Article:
Haworthia attenuata is one of the most well-known succulents. It is often confused with Haworthia fasciata, with which it shares many of its features.
Here’s the main difference between the two: H. attenuata has protuberances on the inner surface of its leaves, making it highly textured. H. fasciata, on the other hand, has smooth inner leaves.
The stripes along the outer surface of each leaf are what make this plant truly special. They are stark white in color, highly contrasting the rest of the light to dark green leaves. You’ll have to look closely to truly appreciate the striped pattern as this species seldom grows to more than 4 inches (10 cm) tall.
This species has recently been reclassified as a Haworthiopsis, though it is still widely regarded as a Haworthia. You’ll find that most succulent nurseries will retain this old genus name.
Native to the Eastern Cape Province of South Africa, the zebra plant is resistant to drought, but will relish in generous watering sessions each summer. When conditions are optimal, it produces lengthy flower stalks with delicate white blooms.
|Scientific name||Haworthiopsis attenuata (previously Haworthia attenuata)|
|Common names||Zebra Plant, Zebra Haworthia, Haworthia Zebra|
|USDA Plant Hardiness Zone||9-10|
|Plant/Flower special features||Striped foliage|
How to Plant and Grow Zebra Haworthia
H. attenuata becomes established fairly quickly in small porous pots with a well-draining substrate. It is seldom cultivated from seed as germination times can be lengthy and not all seeds are viable. Instead, plant nurseries tend to enlarge their zebra plant stock by rearing mother plants that produce offsets each year.
How to Propagate Haworthia attenuata
Offsets, also frequently referred to as pups, should only be excised from the main plant once they reach a width of at least 1 inch. This improves the likelihood of survival and rapid acclimation after being transplanted. Pups should not be exposed to intense outdoor conditions.
To remove pups without damaging their root systems, it would be prudent to uproot the entire mother plant. It should be easy to grab hold of the base of each pup and gently wiggle them to cleanly come off of the main stem.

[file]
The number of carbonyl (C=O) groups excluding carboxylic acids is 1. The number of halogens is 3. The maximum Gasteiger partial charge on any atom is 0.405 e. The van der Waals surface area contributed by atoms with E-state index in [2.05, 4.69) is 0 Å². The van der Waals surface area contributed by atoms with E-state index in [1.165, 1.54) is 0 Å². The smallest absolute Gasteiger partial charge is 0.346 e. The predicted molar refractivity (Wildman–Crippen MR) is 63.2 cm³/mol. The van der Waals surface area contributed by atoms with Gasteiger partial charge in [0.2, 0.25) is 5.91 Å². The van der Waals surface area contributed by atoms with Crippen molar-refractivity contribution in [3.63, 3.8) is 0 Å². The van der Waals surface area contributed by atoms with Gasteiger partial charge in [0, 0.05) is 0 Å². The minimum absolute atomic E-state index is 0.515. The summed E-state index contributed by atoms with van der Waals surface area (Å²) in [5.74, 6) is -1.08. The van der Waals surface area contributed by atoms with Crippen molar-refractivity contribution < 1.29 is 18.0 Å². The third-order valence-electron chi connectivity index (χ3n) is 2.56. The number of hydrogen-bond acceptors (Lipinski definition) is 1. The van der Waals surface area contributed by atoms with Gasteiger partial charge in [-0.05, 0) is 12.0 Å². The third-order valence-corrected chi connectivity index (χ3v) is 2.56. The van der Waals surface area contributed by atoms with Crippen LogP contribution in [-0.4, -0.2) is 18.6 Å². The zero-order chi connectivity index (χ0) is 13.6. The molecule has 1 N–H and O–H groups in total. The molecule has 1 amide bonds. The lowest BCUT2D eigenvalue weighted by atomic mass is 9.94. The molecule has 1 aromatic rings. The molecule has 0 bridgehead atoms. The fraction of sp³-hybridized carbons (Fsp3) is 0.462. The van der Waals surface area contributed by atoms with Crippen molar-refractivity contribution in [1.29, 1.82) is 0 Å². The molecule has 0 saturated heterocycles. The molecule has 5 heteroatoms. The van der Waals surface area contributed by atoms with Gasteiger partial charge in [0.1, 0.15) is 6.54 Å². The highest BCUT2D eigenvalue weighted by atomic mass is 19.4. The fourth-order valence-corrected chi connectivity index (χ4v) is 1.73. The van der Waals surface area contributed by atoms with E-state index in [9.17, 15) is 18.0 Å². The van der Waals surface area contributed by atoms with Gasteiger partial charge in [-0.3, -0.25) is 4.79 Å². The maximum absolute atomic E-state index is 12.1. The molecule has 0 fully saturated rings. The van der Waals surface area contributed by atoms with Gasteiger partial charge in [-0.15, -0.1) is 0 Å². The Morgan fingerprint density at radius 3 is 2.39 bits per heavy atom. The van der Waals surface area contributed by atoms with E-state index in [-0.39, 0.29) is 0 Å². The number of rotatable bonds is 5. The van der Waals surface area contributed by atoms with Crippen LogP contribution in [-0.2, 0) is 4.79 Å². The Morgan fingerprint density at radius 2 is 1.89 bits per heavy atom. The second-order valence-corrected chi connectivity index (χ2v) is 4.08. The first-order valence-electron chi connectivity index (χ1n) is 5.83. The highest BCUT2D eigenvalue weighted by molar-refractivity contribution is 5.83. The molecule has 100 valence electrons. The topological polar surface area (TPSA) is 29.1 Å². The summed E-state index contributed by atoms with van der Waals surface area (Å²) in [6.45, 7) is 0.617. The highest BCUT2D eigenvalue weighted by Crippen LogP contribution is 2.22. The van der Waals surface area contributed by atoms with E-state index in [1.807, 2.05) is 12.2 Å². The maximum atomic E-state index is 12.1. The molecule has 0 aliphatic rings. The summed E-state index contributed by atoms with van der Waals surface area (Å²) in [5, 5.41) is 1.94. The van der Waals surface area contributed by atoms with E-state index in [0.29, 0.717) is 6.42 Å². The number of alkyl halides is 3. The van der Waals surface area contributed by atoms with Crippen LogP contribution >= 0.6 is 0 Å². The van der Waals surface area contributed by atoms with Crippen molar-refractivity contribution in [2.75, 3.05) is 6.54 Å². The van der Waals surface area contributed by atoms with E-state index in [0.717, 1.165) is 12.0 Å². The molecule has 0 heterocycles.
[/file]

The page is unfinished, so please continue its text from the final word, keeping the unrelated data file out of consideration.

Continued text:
Plant the Zebra Haworthia in smaller, shallow pots to begin with – even a recycled yogurt cup with holes on the bottom should suffice! As they increase in size, gradually repot them into larger containers.
Haworthiopsis attenuata Care and Maintenance
Here’s what you need to know when it comes to caring for Haworthia:
You can create your own well-draining succulent mix with sand, gravel, perlite, pumice, and a small amount of sterilized compost. This mix should allow water to rapidly stream out of the bottom hole of the pot. H. attenuata will also fare well in store-bought soil mixes made for cacti.
In summer, water can be provided on a weekly schedule or whenever the soil has dried out completely. Zebra plants placed outdoors will require a more frequent watering schedule. Pots moved indoors for winter should be watered sparingly. Excess water in catch plates must always be disposed of.
H. attenuata does not require fertilizer, but may benefit from a low-concentration mixture made for cacti or succulents during summer.
At least 6 hours of filtered sunlight is best for this species. Full sun exposure can scorch the tips of its tapered leaves, especially if the plant has not been acclimated beforehand.
Temperature and Humidity
H. attenuata can tolerate temperatures that dip down to 50F in the winter. Its leaves and roots can become injured when exposed to lower temperatures. It can tolerate a wide range of humidity levels as long as its other requirements are optimized.
Only the flower stalks of H. attenuata need to be cut down whenever the blooms are spent.
Repotting and Transplanting
Try to repot your Zebra Haworthia plant every 2-3 years or whenever it has spread to the pot’s width. Offset removal also provides the opportunity to repot your plant.
Pests and Diseases
H. attenuata is resistant to most pests and diseases, but it can succumb to root rot. This is usually indicated by yellowing leaves. When a zebra plant has rotten roots, a light touch can make the entire plant fall over.
Uses of Haworthia attenuata
Haworthia Zebra plants are great for succulent gardens and as a plant of indoor interest.
As the most popular haworthia, this species has a lot of cultivars! Some of the most attractive ones are listed below.
- H. attenuata var. radula
- H. attenuata var. glabrata
- H. attenuata ‘Variegata’
- H. attenuata ‘Crazed Glaze’
H. attenuata is the most cultivated of all Haworthia succulent types because beginner gardeners can easily grow this plant indoors.